John Singleton's historical drama based on real-life events is a must-see because it's the type of American history that's often left out of history books. While Rosewood does introduce some fictional characters and events, the reality that a peaceful Black community was burned to the ground out of spite is relevant cultural and historical information that's worth learning more about. Early on in the movie we see how racism is taught and passed down from one generation to the next, as well as the double standards and psychological dilemmas that accompany racial discrimination and prejudice. There are people of differing backgrounds who have empathy and compassion for one another, yet social constructs prohibit genuine, honest communication and contact in public. One little White boy, Everett, is even told by his father that he can no longer play with his friend, because he's a "little 'N' word boy."

This film provides a positive counter-stereotype with its depiction of civilized Black people who can read, own property, and live peaceful lives among themselves as well as with White members of the community. As evidenced in Cheadle's Sylvester, the people in this community were a people of pride and dignity. "I ain't no sharecropper, mama. I'm a music teacher." Classism is depicted in members of the White community being intimidated by Mann (Ving Rhames), a big, Black, intelligent World War I veteran, and his ability to bid higher for property than the White men in the room. There's also a light that shines on the peculiar reality of the history of Black women raising White babies in America. The family matriarch, Aunt Sarah, played with great ease and familiarity by Esther Rolle (Good Times, Down in The Delta), is given much respect as the town's Black female matriarch from both White and Black folks. Yet, when social pressure is applied to the community, the woman who presumably raised many of the White families' children was eventually treated like a piece of disposable property. Rhames as Mann perfectly personifies the hero that many Black communities have been dreaming of for generations. Jon Voight as John Wright is so intriguing to watch. Overall, the entire cast is nothing short of fantastic. This film is at times very uncomfortable to watch, but it leaves a powerful mental and emotional imprint.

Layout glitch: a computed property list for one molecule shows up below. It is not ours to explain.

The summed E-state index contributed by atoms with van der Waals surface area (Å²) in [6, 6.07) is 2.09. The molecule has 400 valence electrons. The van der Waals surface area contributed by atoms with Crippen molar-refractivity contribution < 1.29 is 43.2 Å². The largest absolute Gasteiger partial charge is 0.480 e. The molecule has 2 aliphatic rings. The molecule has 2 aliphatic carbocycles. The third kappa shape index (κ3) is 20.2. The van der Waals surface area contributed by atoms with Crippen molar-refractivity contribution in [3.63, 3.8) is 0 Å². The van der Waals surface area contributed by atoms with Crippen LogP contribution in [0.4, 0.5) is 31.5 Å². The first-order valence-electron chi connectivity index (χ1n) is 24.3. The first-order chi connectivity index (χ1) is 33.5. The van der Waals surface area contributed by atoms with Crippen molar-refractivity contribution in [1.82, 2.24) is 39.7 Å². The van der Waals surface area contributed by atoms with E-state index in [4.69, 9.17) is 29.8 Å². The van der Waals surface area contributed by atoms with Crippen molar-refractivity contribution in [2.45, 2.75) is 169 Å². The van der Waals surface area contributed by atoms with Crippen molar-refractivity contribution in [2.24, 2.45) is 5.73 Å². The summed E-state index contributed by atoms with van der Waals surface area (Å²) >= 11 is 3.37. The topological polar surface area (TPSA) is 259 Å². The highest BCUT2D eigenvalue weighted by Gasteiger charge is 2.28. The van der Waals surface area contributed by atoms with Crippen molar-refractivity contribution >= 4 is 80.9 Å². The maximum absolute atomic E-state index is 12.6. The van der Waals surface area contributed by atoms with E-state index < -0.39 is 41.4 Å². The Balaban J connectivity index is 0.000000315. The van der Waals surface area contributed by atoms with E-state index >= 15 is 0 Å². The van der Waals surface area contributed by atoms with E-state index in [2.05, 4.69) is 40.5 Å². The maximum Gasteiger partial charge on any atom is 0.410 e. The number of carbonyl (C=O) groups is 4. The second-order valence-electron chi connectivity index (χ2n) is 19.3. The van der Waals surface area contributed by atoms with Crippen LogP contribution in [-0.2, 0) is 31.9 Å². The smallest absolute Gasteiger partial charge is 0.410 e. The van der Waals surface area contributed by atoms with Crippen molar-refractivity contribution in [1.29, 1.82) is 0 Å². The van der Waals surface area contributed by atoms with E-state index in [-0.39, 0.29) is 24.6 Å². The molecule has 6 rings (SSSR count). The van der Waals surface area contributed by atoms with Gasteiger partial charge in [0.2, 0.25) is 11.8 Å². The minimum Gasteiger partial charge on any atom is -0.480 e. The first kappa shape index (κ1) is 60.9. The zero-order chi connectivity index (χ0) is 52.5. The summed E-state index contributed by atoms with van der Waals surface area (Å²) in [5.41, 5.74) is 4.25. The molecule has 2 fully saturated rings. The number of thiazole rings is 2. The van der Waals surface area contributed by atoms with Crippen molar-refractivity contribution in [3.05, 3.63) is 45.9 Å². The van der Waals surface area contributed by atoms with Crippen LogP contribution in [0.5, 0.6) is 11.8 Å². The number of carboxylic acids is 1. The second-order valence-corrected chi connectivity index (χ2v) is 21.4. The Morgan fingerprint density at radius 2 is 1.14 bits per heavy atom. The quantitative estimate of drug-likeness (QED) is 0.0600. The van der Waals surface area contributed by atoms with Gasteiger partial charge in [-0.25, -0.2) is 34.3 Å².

Talk to your kids about ...

  • Families can talk about what it means to be an ally. What is an ally? Who were the allies in Rosewood? 

  • Teamwork, honesty, and genuine compassion are themes in Rosewood. What characters in the movie have these character strengths? In what ways do these character traits shape the narrative of the movie?

  • Rosewood is a historical drama. What's a historical drama, and are all historical dramas based on real-life facts?

  • How does teamwork save lives in Rosewood? In what ways does John Wright defy the social norms of this time period? How does he show compassion toward others who are a different ethnicity than him?

  • Are there any role models in the movie? How do their actions affect the community of Rosewood, Florida?

Movie details

Our editors recommend

For kids who love African American stories